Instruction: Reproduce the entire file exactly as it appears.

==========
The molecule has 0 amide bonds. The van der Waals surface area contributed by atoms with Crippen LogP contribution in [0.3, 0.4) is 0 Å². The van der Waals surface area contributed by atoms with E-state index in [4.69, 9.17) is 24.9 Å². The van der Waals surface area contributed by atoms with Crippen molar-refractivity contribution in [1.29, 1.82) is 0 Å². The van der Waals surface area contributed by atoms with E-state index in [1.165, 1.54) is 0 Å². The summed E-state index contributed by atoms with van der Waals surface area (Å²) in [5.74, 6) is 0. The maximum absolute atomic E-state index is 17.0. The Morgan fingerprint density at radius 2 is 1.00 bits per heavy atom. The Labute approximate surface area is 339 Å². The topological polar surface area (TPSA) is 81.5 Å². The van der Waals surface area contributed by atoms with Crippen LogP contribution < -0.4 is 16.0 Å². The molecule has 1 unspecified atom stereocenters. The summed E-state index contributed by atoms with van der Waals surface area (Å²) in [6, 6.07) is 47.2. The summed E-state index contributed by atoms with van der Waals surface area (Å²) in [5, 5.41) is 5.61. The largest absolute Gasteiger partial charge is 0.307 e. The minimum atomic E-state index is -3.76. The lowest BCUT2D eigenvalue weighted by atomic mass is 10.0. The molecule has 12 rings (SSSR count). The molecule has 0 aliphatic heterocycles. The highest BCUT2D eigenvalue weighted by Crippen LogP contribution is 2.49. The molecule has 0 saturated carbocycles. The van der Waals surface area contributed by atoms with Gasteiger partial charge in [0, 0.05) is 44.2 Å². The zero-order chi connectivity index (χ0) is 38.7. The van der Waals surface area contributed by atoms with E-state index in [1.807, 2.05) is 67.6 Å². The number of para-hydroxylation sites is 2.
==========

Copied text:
The molecule has 0 amide bonds. The van der Waals surface area contributed by atoms with Crippen LogP contribution in [0.3, 0.4) is 0 Å². The van der Waals surface area contributed by atoms with E-state index in [4.69, 9.17) is 24.9 Å². The van der Waals surface area contributed by atoms with Crippen molar-refractivity contribution in [1.29, 1.82) is 0 Å². The van der Waals surface area contributed by atoms with E-state index in [1.165, 1.54) is 0 Å². The summed E-state index contributed by atoms with van der Waals surface area (Å²) in [5.74, 6) is 0. The maximum absolute atomic E-state index is 17.0. The Morgan fingerprint density at radius 2 is 1.00 bits per heavy atom. The Labute approximate surface area is 339 Å². The topological polar surface area (TPSA) is 81.5 Å². The van der Waals surface area contributed by atoms with Crippen LogP contribution < -0.4 is 16.0 Å². The molecule has 1 unspecified atom stereocenters. The summed E-state index contributed by atoms with van der Waals surface area (Å²) in [6, 6.07) is 47.2. The summed E-state index contributed by atoms with van der Waals surface area (Å²) in [5, 5.41) is 5.61. The largest absolute Gasteiger partial charge is 0.307 e. The minimum atomic E-state index is -3.76. The lowest BCUT2D eigenvalue weighted by atomic mass is 10.0. The molecule has 12 rings (SSSR count). The molecule has 0 aliphatic heterocycles. The highest BCUT2D eigenvalue weighted by Crippen LogP contribution is 2.49. The molecule has 0 saturated carbocycles. The van der Waals surface area contributed by atoms with Gasteiger partial charge in [0, 0.05) is 44.2 Å². The zero-order chi connectivity index (χ0) is 38.7. The van der Waals surface area contributed by atoms with E-state index in [1.807, 2.05) is 67.6 Å². The number of para-hydroxylation sites is 2.